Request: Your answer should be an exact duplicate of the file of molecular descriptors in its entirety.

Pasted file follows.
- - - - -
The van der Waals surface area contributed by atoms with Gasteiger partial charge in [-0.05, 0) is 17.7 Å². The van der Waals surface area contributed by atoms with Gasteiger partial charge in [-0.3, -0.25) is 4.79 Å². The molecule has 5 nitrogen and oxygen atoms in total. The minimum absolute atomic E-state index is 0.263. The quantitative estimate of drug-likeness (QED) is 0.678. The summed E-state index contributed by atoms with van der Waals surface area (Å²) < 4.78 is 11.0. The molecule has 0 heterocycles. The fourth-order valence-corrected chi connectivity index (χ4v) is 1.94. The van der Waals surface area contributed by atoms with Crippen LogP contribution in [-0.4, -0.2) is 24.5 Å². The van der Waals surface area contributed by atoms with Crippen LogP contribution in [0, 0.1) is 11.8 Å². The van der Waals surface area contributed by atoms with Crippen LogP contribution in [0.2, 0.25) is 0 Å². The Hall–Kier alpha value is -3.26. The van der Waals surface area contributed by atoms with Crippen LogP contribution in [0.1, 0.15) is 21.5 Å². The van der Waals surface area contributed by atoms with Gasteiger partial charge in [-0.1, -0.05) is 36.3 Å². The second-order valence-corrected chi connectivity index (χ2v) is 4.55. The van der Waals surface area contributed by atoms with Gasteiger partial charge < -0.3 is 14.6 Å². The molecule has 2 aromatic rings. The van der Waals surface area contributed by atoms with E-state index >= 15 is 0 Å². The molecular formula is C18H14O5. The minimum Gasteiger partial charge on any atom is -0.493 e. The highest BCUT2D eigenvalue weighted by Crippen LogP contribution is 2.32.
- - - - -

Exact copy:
The van der Waals surface area contributed by atoms with Gasteiger partial charge in [-0.05, 0) is 17.7 Å². The van der Waals surface area contributed by atoms with Gasteiger partial charge in [-0.3, -0.25) is 4.79 Å². The molecule has 5 nitrogen and oxygen atoms in total. The minimum absolute atomic E-state index is 0.263. The quantitative estimate of drug-likeness (QED) is 0.678. The summed E-state index contributed by atoms with van der Waals surface area (Å²) < 4.78 is 11.0. The molecule has 0 heterocycles. The fourth-order valence-corrected chi connectivity index (χ4v) is 1.94. The van der Waals surface area contributed by atoms with Crippen LogP contribution in [-0.4, -0.2) is 24.5 Å². The van der Waals surface area contributed by atoms with Crippen LogP contribution in [0, 0.1) is 11.8 Å². The van der Waals surface area contributed by atoms with Crippen LogP contribution in [0.2, 0.25) is 0 Å². The Hall–Kier alpha value is -3.26. The van der Waals surface area contributed by atoms with Crippen LogP contribution in [0.1, 0.15) is 21.5 Å². The van der Waals surface area contributed by atoms with Gasteiger partial charge in [-0.1, -0.05) is 36.3 Å². The second-order valence-corrected chi connectivity index (χ2v) is 4.55. The van der Waals surface area contributed by atoms with Gasteiger partial charge < -0.3 is 14.6 Å². The molecule has 2 aromatic rings. The van der Waals surface area contributed by atoms with E-state index >= 15 is 0 Å². The molecular formula is C18H14O5. The minimum Gasteiger partial charge on any atom is -0.493 e. The highest BCUT2D eigenvalue weighted by Crippen LogP contribution is 2.32.